• happy, gay, buoyant, merry, vibrant, colourful, festive, etc

 ... but we also get:

  • enchanted, mystified, spellbound

This circles back round to Dolorous Edd, one of Jon's constant companions at the Wall. One of Edd's first appearances in the books is when he and Jon are sent to investigate the abandoned hovels in the wildling settlement of Whitetree:

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Jon had to stoop to pass through the low door. Within he found a packed dirt floor. There were no furnishings, no sign that people had lived here but for some ashes beneath the smoke hole in the roof. "What a dismal place to live," he said.

"I was born in a house much like this," declared Dolorous Edd. "Those were my enchanted years. Later I fell on hard times." A nest of dry straw bedding filled one corner of the room. Edd looked at it with longing. "I'd give all the gold in Casterly Rock to sleep in a bed again."     - ACOK, Jon II

His 'enchanted years' were presumably before people started referring to him as 'dolorous'. Then he 'falls' on hard times - which may remind us of Ned pulling down the Tower of Joy to make cairns, turning the Tower of Joy into a memorial of grieving. So in this simple ruined building and the character of Edd,  is GRRM asking us to look at parallels somehow?

Edited by Sandy Clegg
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2 hours ago, Sandy Clegg said:

One proposed site of this castle is actually in Brittany in France, namely the Château de Joyeuse Garde.

This leads me to think about this character:

https://awoiaf.westeros.org/index.php/Joyeuse_Erenford

The current wife of Lord Walder Frey. 

An Ehrengard is an honor guard but GRRM has called this character Erenford. To me, a ford implies a river crossing. We know that the Frey family derives its power and fortune from controlling a river crossing. And I have a long-standing suspicion that King's Guard members (possibly also City Watch and Night's Watch members) have a special power to cross barriers - walls, entrances to the underworld, etc.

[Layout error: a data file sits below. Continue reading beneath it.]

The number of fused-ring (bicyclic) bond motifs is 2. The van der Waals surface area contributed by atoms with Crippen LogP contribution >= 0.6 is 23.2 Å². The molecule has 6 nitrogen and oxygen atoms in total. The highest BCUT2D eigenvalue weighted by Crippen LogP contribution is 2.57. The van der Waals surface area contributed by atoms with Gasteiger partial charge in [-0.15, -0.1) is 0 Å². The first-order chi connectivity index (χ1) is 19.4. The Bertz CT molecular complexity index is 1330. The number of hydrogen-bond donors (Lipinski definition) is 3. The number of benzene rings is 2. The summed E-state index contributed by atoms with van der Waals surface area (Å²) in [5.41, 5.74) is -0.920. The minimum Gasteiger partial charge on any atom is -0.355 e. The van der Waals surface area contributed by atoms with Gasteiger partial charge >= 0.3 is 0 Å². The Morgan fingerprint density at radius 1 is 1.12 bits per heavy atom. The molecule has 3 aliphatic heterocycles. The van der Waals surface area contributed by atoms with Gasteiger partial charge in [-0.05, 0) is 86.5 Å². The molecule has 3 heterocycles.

Joy Hill was also the name of Gerion Lannister's natural daughter. Tywin promised her in marriage to House Spicer as part of the deal to double-cross Robb Stark. When Sybell Spicer finds out that Joy is a bastard, she is insulted if this was what Tywin Lannister had intended as a bride for her eldest son. 

But there is so much meaning in the river crossing for Robb Stark and his traveling companions and his death. If "Joy Ford" is a clue for us about who gets to cross the river, I bet this wife outlives Lord Walder and her next husband will be an important figure in crossing the Trident. Sybell Spicer might rue the day that she rejected Joy as a bride for her son. 

As for your Dolorous Edd question, the clues are intriguing. I'm not sure how I would approach them. I think we need to understand a lot about beds to know why he would give all the gold in Casterly Rock to sleep in a bed. I have tried to examine bedding and wedding clues, Catelyn sleeping in Hoster's bed as he is dying, Quentyn sleeping in Dany's bed as he is dying. Jon Snow leaves the sword Long Claw in his bed when he attempts to desert the Night's Watch.

Certainly Lyanna in a bed of blood would be relevant to decoding the Tower of Joy details.

If we can sort out the meaning of beds, we might be better able to derive meaning from Dolorous Edd in this scene.